Ceramic Knives 101: Proper Maintenance of Your Knives
It's undeniable that ceramic knives are an excellent addition to any kitchen. They come in a variety of sizes, styles, and shapes, bringing a new feel and look to your kitchen. As they are crafted from zirconium oxide, a material comparable to diamond in hardness, ceramic knives bring quite a number of advantages to the table.
For one, they are resistant to rust and cannot stain easily. That isn't all - these knives are also lightweight, sturdy, and exceptionally hygienic. With all these and a raft of other benefits, it's imperative that you take a good care of your set.
Herein, I am going to walk you through a quick guide to proper maintenance of ceramic knives. I will admit right from the outset that I have experience with only Wilson ceramic knives.
Let's get started, shall we?
So you have landed the best ceramic knife. Good for you: it will make slicing, dicing or chopping your veggies, fruits, and herbs effortlessly smooth. But did you know that such a ceramic kitchen cutlery can chip if not stored properly? Owing to its brittle nature, a ceramic knife can dull or chip off if roughed against wood or hard block.
Although you might store them in knife tray or block, be careful when removing or storing them lest you damage the tip or edge. Recently, acrylic and plastic knife holders have hit the market. They are not only easy on your knives but also cleaning is a snap.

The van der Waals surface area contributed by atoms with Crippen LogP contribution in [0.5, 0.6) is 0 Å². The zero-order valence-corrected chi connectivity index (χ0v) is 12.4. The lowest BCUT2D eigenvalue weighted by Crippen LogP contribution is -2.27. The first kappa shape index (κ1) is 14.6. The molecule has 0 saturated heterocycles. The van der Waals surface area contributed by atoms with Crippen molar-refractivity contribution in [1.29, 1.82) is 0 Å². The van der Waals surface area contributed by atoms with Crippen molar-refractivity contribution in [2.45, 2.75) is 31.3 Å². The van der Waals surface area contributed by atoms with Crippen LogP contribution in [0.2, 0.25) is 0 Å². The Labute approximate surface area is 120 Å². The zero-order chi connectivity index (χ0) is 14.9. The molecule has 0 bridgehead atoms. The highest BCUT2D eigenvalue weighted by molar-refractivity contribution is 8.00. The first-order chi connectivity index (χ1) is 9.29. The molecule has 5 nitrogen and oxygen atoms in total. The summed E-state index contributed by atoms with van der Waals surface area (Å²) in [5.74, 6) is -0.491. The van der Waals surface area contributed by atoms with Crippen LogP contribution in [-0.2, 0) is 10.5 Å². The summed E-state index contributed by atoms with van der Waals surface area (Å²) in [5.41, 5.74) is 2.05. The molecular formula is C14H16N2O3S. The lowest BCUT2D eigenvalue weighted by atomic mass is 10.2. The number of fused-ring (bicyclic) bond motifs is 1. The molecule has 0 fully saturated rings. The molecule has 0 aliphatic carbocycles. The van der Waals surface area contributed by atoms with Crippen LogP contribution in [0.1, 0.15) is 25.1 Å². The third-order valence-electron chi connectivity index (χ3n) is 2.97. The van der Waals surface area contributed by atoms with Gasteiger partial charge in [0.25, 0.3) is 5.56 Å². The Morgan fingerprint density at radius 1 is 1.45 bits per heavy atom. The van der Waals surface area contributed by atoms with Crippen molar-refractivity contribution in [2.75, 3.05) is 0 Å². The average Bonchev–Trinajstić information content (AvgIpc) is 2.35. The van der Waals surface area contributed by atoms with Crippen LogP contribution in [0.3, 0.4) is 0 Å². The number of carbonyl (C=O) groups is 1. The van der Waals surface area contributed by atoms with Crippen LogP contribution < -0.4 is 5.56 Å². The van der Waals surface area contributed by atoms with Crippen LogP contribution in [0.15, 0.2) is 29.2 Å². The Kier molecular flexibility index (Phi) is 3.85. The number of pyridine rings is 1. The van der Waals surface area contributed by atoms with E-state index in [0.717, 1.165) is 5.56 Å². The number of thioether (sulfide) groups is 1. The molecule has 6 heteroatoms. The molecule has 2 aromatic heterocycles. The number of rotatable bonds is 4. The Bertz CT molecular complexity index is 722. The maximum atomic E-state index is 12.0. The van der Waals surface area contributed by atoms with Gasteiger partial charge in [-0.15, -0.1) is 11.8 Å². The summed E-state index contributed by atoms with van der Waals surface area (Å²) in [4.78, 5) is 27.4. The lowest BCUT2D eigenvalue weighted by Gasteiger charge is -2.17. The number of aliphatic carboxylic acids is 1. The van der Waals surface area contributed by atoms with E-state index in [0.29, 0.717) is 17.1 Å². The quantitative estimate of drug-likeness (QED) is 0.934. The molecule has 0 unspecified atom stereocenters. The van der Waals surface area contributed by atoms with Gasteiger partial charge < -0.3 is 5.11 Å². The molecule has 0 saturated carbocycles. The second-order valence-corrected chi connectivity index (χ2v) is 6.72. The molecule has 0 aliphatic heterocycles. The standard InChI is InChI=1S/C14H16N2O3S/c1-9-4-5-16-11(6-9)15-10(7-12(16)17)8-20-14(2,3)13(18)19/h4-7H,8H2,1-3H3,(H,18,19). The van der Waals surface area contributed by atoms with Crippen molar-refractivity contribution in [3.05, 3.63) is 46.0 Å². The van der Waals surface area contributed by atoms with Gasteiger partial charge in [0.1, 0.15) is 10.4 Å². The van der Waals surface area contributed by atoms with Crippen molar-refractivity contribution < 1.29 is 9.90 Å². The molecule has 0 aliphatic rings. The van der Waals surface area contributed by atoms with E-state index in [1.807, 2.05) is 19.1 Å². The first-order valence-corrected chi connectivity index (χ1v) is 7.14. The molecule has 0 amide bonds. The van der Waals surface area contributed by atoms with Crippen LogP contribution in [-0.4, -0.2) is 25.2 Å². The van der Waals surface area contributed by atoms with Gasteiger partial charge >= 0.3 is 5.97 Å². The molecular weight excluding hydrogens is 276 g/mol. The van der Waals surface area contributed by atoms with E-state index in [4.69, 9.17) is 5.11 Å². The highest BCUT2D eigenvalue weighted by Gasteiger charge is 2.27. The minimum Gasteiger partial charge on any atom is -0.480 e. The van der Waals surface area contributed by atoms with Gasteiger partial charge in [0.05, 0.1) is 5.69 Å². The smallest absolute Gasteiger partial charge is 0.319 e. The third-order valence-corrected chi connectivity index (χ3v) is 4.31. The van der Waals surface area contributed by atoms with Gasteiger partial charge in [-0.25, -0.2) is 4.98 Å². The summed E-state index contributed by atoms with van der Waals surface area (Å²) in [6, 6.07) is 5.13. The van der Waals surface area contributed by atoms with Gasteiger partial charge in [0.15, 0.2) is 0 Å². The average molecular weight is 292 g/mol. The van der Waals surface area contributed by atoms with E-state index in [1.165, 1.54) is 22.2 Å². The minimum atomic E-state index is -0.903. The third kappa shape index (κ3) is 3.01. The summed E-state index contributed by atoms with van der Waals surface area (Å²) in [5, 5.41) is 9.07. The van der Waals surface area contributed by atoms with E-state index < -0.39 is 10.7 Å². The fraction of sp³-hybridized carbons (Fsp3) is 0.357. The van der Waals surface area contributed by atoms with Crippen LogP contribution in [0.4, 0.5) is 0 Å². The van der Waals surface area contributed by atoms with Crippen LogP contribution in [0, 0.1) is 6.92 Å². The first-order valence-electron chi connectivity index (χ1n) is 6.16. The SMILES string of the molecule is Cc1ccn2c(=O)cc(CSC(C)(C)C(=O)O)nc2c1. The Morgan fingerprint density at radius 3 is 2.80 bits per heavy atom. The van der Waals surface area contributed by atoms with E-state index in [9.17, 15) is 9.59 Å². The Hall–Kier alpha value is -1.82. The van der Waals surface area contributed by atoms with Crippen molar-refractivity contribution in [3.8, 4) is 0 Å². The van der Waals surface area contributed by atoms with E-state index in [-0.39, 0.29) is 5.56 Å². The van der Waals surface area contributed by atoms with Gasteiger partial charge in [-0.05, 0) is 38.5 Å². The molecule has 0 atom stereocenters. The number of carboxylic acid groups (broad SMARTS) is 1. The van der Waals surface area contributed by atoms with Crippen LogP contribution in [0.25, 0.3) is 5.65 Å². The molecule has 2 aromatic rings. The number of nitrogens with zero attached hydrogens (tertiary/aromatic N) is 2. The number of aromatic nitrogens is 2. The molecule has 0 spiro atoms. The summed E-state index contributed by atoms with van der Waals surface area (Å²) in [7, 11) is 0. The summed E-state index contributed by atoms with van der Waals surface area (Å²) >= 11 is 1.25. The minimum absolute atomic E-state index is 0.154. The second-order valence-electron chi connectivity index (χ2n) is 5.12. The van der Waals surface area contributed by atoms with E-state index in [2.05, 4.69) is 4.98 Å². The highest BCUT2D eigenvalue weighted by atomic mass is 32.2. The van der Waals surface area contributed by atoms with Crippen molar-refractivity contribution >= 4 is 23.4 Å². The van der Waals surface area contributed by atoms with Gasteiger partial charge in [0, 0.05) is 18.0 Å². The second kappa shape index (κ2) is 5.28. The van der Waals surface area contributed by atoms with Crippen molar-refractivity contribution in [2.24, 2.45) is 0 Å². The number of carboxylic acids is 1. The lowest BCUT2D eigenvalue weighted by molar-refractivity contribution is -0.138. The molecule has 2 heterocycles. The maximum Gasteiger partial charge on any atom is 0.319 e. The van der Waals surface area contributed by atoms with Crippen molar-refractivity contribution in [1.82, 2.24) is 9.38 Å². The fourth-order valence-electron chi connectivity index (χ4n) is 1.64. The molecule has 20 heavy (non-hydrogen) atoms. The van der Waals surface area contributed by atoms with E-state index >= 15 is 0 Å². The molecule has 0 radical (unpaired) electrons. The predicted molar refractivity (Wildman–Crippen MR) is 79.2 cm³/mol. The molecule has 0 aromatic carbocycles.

How to Use Ceramic Knives Properly?
The packaging from Wilson Cutlery com stated that their ceramic knives aren't cut out for hard food. So, I only use them for cutting or slicing soft food only, including boneless meats, veggies, fruits, and so forth. Again, use softer cutting boards only - wood, plastic, and bamboo boards work like a charm for me.
As obvious as it might sound, don't use the knives as an equipment other than a knife. That means no prying or cutting plastic. Smashing ginger, garlic or herbs with a ceramic knife is a big no-no.
How to Care for them?
Ceramic knives such Wilson kitchen knives are crafted to be almost impervious. What does that mean? That implies no rusting, minimal staining, and a plethora of other useful features.
Caring for a ceramic knife is simply a walk in the park. As far as cleaning is concerned, a dash of mild detergent will do just okay. I don't use detergent whenever I cut non-greasy food; I only rinse in warm water. Quick tip: don't dish-wash your ceramic knives.
By: John Rowe A chef at heart but an avid tinkerer. I have worked in restaurants for the last 17 years and want to give back to my community of foodies like me. I started this site to give more people more accurate info on Advanced Ceramic knives and be the single source for unbiased info on the subject. I only allow researched an academic articles backed by science and facts.
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